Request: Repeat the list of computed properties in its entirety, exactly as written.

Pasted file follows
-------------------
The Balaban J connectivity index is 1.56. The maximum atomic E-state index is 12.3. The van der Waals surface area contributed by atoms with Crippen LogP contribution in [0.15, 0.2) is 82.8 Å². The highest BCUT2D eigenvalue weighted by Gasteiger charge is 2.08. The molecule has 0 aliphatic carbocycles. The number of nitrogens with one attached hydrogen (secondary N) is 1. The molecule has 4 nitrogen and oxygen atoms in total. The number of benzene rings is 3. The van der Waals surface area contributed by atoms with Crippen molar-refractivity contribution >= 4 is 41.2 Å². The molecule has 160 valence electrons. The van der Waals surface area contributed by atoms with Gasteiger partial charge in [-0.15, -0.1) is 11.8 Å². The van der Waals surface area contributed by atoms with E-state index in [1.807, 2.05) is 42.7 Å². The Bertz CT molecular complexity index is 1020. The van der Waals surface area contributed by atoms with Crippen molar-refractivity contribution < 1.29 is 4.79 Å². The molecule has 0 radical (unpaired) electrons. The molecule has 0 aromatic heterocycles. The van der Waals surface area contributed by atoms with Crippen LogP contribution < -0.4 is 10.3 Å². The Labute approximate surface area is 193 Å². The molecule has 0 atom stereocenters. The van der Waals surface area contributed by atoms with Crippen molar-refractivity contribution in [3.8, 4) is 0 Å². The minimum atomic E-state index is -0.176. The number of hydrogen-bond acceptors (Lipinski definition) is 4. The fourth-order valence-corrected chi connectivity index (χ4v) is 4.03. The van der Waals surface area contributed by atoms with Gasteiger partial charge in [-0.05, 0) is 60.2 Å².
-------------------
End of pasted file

The Balaban J connectivity index is 1.56. The maximum atomic E-state index is 12.3. The van der Waals surface area contributed by atoms with Crippen LogP contribution in [0.15, 0.2) is 82.8 Å². The highest BCUT2D eigenvalue weighted by Gasteiger charge is 2.08. The molecule has 0 aliphatic carbocycles. The number of nitrogens with one attached hydrogen (secondary N) is 1. The molecule has 4 nitrogen and oxygen atoms in total. The number of benzene rings is 3. The van der Waals surface area contributed by atoms with Crippen molar-refractivity contribution >= 4 is 41.2 Å². The molecule has 160 valence electrons. The van der Waals surface area contributed by atoms with Gasteiger partial charge in [-0.15, -0.1) is 11.8 Å². The van der Waals surface area contributed by atoms with E-state index in [1.807, 2.05) is 42.7 Å². The Bertz CT molecular complexity index is 1020. The van der Waals surface area contributed by atoms with Crippen molar-refractivity contribution < 1.29 is 4.79 Å². The molecule has 0 radical (unpaired) electrons. The molecule has 0 aromatic heterocycles. The van der Waals surface area contributed by atoms with Crippen LogP contribution < -0.4 is 10.3 Å². The Labute approximate surface area is 193 Å². The molecule has 0 atom stereocenters. The van der Waals surface area contributed by atoms with Crippen molar-refractivity contribution in [3.8, 4) is 0 Å². The minimum atomic E-state index is -0.176. The number of hydrogen-bond acceptors (Lipinski definition) is 4. The fourth-order valence-corrected chi connectivity index (χ4v) is 4.03. The van der Waals surface area contributed by atoms with Gasteiger partial charge in [-0.05, 0) is 60.2 Å².